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Technology could revolutionise geotechnical design and delivery

Smart infrastructure could result in geotechnical assets that automatically detect condition, identify defects and undertake self-repair in the future.

“Self-healing concrete and self-healing asphalt are already being trialled but how could these technologies be adapted to the geotechnical environment,” asked Jacobs technical director of ground engineering Christina Jackson at GE’s Transport Geotechnics conference yesterday in London.

Jackson made the comments during her keynote lecture looking at the challenges and opportunities in future transport projects, which demonstrated a growing pipeline of work through to at least 2020.

“In the future we could be fitting sensors to geotechnical assets during construction and installing electro osmosis dewatering and chemical conditioning systems to allow the structures to be adapted during their lifetime to cope with changing conditions,” she said.

As well as considering the changes in geotechnical construction, Jackson also discussed the impact that changing modes of transport might have on the ground engineering sector. “The advent of autonomous vehicles and driverless cars will not solve the congestion issues we currently have – they will drive demand for underground space,” she said. “If this is the case, then we need a strategy to plan use of underground space and move from our current ‘first come, first served’ approach to planning.”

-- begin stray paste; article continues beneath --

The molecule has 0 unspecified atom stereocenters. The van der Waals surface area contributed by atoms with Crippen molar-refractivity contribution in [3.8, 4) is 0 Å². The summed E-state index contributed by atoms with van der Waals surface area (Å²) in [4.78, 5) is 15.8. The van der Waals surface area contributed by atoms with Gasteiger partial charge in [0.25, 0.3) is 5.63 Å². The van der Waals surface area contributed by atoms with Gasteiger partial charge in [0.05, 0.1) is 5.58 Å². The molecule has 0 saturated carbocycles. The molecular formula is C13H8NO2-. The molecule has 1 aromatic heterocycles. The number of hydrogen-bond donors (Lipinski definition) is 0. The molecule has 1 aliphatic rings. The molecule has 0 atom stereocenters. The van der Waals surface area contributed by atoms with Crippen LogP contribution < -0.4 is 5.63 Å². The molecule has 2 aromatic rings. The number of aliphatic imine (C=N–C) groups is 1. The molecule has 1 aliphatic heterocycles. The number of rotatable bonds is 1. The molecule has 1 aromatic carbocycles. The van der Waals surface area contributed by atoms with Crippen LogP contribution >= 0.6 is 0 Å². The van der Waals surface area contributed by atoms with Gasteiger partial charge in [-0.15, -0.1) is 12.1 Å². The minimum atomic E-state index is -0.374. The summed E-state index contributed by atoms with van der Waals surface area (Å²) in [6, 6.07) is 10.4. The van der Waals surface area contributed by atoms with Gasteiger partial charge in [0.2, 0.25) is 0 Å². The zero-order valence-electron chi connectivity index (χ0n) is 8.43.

Jackson added that the autonomous revolution could also aide the ground investigation sector. “We are seeing robotic drilling undertaken on the surface of Mars, so these concepts could be transferred to our sector to make us more agile,” she said. “We need to revolutionise ground investigation. We are on the cusp of having technology that can deliver and analyse large amounts of data more rapidly but how can we automate these processes to allow faster decision making.”

Nonetheless, Jackson does not believe that automation and artificial intelligence will replace engineering judgement. “It may improve productivity but it does not remove the need for skilled engineers,” she said.

 

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